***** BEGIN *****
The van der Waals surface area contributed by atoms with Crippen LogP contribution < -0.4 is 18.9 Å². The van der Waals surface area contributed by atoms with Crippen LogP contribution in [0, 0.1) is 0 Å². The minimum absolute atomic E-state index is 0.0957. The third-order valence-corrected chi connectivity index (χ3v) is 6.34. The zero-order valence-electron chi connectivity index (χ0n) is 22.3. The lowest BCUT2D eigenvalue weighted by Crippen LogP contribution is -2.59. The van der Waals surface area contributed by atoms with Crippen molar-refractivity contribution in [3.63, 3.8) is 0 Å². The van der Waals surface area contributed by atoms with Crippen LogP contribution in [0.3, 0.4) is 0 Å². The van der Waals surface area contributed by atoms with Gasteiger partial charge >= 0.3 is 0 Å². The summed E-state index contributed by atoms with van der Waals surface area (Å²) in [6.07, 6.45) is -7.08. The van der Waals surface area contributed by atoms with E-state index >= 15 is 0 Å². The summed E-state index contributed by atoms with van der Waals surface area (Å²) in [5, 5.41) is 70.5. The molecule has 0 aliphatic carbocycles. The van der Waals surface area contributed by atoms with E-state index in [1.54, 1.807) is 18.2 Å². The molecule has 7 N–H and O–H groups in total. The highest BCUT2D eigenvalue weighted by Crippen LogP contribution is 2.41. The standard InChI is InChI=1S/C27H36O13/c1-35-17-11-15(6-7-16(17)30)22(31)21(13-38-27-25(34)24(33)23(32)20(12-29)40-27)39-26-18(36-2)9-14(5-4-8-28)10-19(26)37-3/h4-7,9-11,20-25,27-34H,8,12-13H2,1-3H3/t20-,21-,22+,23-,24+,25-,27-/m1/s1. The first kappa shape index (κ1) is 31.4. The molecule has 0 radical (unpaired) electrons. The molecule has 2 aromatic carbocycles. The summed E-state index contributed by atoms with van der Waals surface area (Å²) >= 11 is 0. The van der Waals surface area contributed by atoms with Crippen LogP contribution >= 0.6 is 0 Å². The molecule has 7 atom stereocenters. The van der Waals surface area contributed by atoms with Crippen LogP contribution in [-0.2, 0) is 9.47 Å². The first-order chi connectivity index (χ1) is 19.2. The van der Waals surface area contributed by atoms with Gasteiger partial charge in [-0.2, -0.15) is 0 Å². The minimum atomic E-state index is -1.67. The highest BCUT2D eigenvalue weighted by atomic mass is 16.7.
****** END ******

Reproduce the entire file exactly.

The van der Waals surface area contributed by atoms with Crippen LogP contribution < -0.4 is 18.9 Å². The van der Waals surface area contributed by atoms with Crippen LogP contribution in [0, 0.1) is 0 Å². The minimum absolute atomic E-state index is 0.0957. The third-order valence-corrected chi connectivity index (χ3v) is 6.34. The zero-order valence-electron chi connectivity index (χ0n) is 22.3. The lowest BCUT2D eigenvalue weighted by Crippen LogP contribution is -2.59. The van der Waals surface area contributed by atoms with Crippen molar-refractivity contribution in [3.63, 3.8) is 0 Å². The van der Waals surface area contributed by atoms with Crippen LogP contribution in [0.3, 0.4) is 0 Å². The van der Waals surface area contributed by atoms with Gasteiger partial charge >= 0.3 is 0 Å². The summed E-state index contributed by atoms with van der Waals surface area (Å²) in [6.07, 6.45) is -7.08. The van der Waals surface area contributed by atoms with E-state index >= 15 is 0 Å². The summed E-state index contributed by atoms with van der Waals surface area (Å²) in [5, 5.41) is 70.5. The molecule has 0 aliphatic carbocycles. The van der Waals surface area contributed by atoms with E-state index in [1.54, 1.807) is 18.2 Å². The molecule has 7 N–H and O–H groups in total. The highest BCUT2D eigenvalue weighted by Crippen LogP contribution is 2.41. The standard InChI is InChI=1S/C27H36O13/c1-35-17-11-15(6-7-16(17)30)22(31)21(13-38-27-25(34)24(33)23(32)20(12-29)40-27)39-26-18(36-2)9-14(5-4-8-28)10-19(26)37-3/h4-7,9-11,20-25,27-34H,8,12-13H2,1-3H3/t20-,21-,22+,23-,24+,25-,27-/m1/s1. The first kappa shape index (κ1) is 31.4. The molecule has 0 radical (unpaired) electrons. The molecule has 2 aromatic carbocycles. The summed E-state index contributed by atoms with van der Waals surface area (Å²) >= 11 is 0. The van der Waals surface area contributed by atoms with Crippen LogP contribution >= 0.6 is 0 Å². The molecule has 7 atom stereocenters. The van der Waals surface area contributed by atoms with Crippen LogP contribution in [-0.2, 0) is 9.47 Å². The first-order chi connectivity index (χ1) is 19.2. The van der Waals surface area contributed by atoms with Gasteiger partial charge in [-0.2, -0.15) is 0 Å². The minimum atomic E-state index is -1.67. The highest BCUT2D eigenvalue weighted by atomic mass is 16.7.